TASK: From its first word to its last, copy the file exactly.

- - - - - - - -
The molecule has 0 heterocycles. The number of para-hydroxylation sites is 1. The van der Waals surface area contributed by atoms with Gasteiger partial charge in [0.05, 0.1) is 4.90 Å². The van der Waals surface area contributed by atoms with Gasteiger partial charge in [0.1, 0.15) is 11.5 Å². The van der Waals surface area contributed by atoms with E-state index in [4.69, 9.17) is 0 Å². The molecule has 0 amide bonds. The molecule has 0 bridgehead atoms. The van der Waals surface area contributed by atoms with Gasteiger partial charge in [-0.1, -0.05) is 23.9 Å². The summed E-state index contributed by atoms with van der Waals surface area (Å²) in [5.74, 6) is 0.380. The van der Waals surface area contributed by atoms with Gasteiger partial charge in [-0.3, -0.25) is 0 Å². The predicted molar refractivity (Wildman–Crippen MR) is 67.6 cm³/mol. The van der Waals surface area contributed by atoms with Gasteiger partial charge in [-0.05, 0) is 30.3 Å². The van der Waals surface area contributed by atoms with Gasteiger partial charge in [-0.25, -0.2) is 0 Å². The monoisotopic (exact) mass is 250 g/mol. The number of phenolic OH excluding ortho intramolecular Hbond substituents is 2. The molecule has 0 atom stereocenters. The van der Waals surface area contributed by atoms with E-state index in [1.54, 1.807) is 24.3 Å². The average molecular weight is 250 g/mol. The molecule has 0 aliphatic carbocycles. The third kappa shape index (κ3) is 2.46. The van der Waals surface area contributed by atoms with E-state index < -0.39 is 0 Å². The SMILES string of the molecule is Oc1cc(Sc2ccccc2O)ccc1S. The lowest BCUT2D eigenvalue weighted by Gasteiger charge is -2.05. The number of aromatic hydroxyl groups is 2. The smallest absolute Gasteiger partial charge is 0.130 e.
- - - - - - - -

The molecule has 0 heterocycles. The number of para-hydroxylation sites is 1. The van der Waals surface area contributed by atoms with Gasteiger partial charge in [0.05, 0.1) is 4.90 Å². The van der Waals surface area contributed by atoms with Gasteiger partial charge in [0.1, 0.15) is 11.5 Å². The van der Waals surface area contributed by atoms with E-state index in [4.69, 9.17) is 0 Å². The molecule has 0 amide bonds. The molecule has 0 bridgehead atoms. The van der Waals surface area contributed by atoms with Gasteiger partial charge in [-0.1, -0.05) is 23.9 Å². The summed E-state index contributed by atoms with van der Waals surface area (Å²) in [5.74, 6) is 0.380. The van der Waals surface area contributed by atoms with Gasteiger partial charge in [-0.3, -0.25) is 0 Å². The predicted molar refractivity (Wildman–Crippen MR) is 67.6 cm³/mol. The van der Waals surface area contributed by atoms with Gasteiger partial charge in [-0.05, 0) is 30.3 Å². The van der Waals surface area contributed by atoms with Gasteiger partial charge in [-0.25, -0.2) is 0 Å². The monoisotopic (exact) mass is 250 g/mol. The number of phenolic OH excluding ortho intramolecular Hbond substituents is 2. The molecule has 0 atom stereocenters. The van der Waals surface area contributed by atoms with E-state index in [1.54, 1.807) is 24.3 Å². The average molecular weight is 250 g/mol. The molecule has 0 aliphatic carbocycles. The third kappa shape index (κ3) is 2.46. The van der Waals surface area contributed by atoms with E-state index < -0.39 is 0 Å². The SMILES string of the molecule is Oc1cc(Sc2ccccc2O)ccc1S. The lowest BCUT2D eigenvalue weighted by Gasteiger charge is -2.05. The number of aromatic hydroxyl groups is 2. The smallest absolute Gasteiger partial charge is 0.130 e.